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Sitdown Sunday: 7 deadly reads

The very best of the week’s writing from around the web.

Michael Freeman

IT’S A DAY of rest, and you may be in the mood for a quiet corner and a comfy chair. We’ve hand-picked the week’s best reads for you to savour.

1. A secret history of sexual abuse
Amos Kamil tells how the elite atmosphere of a school outside New York hid a dark secret for years (New York Times).

“It was the night of the eighth-grade dance,” he told me, “and instead of going to the gym, I went to meet him in his art studio on the fourth floor of Tillinghast. He locked the door and told me to undress.”

2.  Hunting rattlesnakes… without sight
Ryan Knighton, who is blind, describes his trip to the world’s biggest rattlesnake roundup (Vice).

Before I could even zero in on their rattles and separate them from the din of the stadium, hissing and spitting noises boomed from the PA, followed by the distinct sound of a snake strike. Then a terrible thud. Immediately I knew that the picture in my mind’s eye was correct. A critter somewhere had just eaten a microphone.

3. A graduation speech from Michael Lewis
The author tells Princeton students what lies before them – and why they shouldn’t eat the cookie (Princeton University).

Thirty years ago I sat where you sat. I must have listened to some older person share his life experience. But I don’t remember a word of it. I can’t even tell you who spoke. What I do remember, vividly, is graduation. I’m told you’re meant to be excited.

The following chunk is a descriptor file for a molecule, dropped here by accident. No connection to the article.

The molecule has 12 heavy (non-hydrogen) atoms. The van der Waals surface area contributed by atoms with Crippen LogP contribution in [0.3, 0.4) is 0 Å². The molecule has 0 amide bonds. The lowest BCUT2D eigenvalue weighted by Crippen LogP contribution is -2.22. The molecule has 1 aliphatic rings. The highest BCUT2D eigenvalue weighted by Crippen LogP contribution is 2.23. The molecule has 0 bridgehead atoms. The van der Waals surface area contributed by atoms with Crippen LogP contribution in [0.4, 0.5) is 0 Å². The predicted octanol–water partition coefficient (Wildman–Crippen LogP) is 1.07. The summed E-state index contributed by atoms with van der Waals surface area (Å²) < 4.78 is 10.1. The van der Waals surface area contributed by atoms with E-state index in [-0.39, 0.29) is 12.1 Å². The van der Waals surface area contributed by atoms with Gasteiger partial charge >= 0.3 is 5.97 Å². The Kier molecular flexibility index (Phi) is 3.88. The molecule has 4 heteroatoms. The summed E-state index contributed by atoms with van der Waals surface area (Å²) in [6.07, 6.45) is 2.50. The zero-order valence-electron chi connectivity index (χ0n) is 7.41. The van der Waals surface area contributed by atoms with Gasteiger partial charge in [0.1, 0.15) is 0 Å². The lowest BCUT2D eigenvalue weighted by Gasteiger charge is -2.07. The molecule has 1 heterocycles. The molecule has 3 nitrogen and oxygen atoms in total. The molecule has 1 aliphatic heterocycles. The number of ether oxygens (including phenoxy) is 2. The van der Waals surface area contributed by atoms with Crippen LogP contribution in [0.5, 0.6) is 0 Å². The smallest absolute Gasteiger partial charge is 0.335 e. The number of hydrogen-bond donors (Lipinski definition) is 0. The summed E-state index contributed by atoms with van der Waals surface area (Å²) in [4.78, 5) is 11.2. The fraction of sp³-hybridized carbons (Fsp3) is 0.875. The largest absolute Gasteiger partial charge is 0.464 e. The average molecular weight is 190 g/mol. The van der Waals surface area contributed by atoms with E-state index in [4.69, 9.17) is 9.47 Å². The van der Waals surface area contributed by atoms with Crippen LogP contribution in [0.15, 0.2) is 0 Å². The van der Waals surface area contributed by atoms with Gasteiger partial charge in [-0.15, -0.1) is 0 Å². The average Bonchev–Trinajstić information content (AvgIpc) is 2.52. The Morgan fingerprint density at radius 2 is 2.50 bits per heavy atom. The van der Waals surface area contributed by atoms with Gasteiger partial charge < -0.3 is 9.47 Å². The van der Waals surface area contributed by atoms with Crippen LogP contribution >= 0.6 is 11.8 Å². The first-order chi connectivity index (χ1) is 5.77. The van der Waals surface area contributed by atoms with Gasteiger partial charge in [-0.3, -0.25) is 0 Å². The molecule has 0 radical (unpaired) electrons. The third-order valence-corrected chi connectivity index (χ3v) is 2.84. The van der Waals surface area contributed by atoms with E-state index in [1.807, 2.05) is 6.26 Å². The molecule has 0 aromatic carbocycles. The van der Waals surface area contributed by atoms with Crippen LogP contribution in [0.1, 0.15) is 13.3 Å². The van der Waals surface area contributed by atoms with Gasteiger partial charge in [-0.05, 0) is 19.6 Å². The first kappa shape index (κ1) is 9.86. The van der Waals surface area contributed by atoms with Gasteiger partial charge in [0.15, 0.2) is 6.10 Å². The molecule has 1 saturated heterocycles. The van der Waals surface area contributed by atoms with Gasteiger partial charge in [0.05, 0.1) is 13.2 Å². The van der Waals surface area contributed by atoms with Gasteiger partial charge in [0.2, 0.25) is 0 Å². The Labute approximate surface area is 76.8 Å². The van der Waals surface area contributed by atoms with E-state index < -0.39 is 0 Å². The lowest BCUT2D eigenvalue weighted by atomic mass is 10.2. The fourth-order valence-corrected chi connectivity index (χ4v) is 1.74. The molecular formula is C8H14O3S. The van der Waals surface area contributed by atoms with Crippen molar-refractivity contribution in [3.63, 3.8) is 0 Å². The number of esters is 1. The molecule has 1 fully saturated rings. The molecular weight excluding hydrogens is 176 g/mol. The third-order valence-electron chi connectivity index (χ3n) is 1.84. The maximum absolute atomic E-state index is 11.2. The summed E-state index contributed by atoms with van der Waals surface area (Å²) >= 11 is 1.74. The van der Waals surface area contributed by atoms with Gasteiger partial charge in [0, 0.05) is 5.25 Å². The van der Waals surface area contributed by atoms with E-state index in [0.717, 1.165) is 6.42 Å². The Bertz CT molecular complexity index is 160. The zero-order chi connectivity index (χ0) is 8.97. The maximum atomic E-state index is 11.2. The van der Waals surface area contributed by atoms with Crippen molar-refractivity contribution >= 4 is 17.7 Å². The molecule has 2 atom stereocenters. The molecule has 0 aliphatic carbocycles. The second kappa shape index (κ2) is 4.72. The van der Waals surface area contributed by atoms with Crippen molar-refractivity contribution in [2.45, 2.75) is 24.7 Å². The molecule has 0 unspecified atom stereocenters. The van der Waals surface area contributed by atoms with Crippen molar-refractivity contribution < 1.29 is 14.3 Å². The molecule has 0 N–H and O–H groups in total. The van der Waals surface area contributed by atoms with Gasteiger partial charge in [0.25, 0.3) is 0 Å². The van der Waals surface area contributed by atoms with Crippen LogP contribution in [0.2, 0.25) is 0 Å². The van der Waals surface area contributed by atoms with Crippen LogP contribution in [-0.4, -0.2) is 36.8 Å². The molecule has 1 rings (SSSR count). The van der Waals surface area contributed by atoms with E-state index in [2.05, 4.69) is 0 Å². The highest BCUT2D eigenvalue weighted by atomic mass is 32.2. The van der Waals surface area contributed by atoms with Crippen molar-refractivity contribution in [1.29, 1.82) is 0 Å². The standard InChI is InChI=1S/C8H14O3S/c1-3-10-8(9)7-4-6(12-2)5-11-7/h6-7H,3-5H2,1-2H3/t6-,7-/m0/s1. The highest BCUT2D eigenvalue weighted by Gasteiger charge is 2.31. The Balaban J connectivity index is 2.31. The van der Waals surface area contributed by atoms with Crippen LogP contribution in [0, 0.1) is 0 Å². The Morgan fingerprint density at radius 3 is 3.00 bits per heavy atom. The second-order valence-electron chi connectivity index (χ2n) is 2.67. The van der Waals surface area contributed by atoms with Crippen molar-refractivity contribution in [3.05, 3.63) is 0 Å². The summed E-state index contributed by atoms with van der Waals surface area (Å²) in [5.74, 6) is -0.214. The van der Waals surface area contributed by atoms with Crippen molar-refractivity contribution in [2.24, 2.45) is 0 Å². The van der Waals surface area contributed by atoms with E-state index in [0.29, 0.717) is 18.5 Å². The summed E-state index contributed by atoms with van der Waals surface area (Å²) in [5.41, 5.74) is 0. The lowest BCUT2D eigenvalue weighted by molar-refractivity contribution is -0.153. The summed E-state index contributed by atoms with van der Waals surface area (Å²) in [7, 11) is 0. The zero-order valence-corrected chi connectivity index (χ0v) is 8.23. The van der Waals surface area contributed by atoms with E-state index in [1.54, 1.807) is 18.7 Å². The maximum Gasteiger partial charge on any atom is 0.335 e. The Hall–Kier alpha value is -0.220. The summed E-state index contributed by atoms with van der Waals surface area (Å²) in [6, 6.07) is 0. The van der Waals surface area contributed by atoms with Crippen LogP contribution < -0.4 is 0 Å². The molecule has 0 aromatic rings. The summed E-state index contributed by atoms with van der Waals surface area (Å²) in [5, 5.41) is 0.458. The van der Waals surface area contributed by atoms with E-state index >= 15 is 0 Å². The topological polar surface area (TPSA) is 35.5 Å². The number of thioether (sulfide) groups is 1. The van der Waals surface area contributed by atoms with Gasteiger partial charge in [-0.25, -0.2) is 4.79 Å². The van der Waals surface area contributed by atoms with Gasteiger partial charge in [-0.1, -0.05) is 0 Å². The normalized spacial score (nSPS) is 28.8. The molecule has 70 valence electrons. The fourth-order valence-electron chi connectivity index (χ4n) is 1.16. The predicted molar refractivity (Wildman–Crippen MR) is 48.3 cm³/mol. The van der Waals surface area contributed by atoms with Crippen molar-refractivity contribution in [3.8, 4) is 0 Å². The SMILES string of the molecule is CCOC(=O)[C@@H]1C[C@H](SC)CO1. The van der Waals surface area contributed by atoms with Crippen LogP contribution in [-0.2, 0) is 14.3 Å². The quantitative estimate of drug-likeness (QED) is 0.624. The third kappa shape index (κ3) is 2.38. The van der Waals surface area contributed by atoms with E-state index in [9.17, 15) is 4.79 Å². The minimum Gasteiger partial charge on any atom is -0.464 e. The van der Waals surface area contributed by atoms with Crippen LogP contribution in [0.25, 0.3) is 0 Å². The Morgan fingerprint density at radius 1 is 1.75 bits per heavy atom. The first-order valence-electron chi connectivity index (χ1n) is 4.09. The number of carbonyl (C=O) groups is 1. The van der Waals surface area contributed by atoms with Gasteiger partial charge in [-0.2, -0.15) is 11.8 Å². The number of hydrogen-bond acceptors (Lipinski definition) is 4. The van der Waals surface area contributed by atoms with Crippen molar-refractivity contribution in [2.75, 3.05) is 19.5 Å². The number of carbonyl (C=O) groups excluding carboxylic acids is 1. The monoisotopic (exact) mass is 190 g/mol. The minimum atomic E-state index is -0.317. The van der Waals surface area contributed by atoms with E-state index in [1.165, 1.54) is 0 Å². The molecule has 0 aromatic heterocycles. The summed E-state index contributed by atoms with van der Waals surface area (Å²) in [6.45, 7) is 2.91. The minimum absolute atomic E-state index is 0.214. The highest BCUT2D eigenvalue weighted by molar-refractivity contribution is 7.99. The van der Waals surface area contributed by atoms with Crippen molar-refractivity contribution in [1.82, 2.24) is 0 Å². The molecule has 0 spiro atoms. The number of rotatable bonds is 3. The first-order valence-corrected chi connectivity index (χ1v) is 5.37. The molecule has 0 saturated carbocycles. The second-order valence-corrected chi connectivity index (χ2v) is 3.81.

4. The transgender children
Jesse Green on what parents must do when their children want to change gender (New York magazine).

At 3, Mark asked to dress for Halloween as Dora the Explorer; his parents bargained him down to Darth Vader, which at least featured a cape. At 5, he insisted on trick-or-treating as Gabriella Montez, the High School Musical sweetheart. By then, his birthday parties were girl-only, with girl-only themes.

5. America’s last prisoner of war
Michael Hastings on what happened to the man who walked off a US Army base and into the hands of the Taliban (Rolling Stone).

On July 4th, the search effort got a break: Bowe was spotted in a village in Ghazni, about 15 miles across the mountains to the west. He was wearing khaki, with a bag covering his head, and he was being driven in a black Toyota Corolla, escorted by three to five motorcycles. But by the time troops arrived to investigate, it was too late.

6. An oral history of The Wire
Marc Spitz interviews the cast and creators of David Simon’s era-defining show, ten years after it first hit our screens (Maxim).

It was real to the point where crackheads would come up and try to cop. I had fake money, and they would come over, and an exchange would go down. I would think they were part of the crew, and I’d make the exchange. Then security would come around and be like, “No! No! No!” and break it up.

… AND A CLASSIC READ FROM THE ARCHIVES…

In March 2010, Kara Platoni wrote for Stanford Alumni about the pioneering scientist who asked Victorian women about sex – with surprising results.

Of the 45 women, 35 said they desired sex; 34 said they had experienced orgasms; 24 felt that pleasure for both sexes was a reason for intercourse; and about three-quarters of them engaged in it at least once a week.

More: The best reads from every previous Sitdown Sunday >

The Sports Pages – the best sports writing collected every week by TheScore.ie >

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About the author:

Michael Freeman

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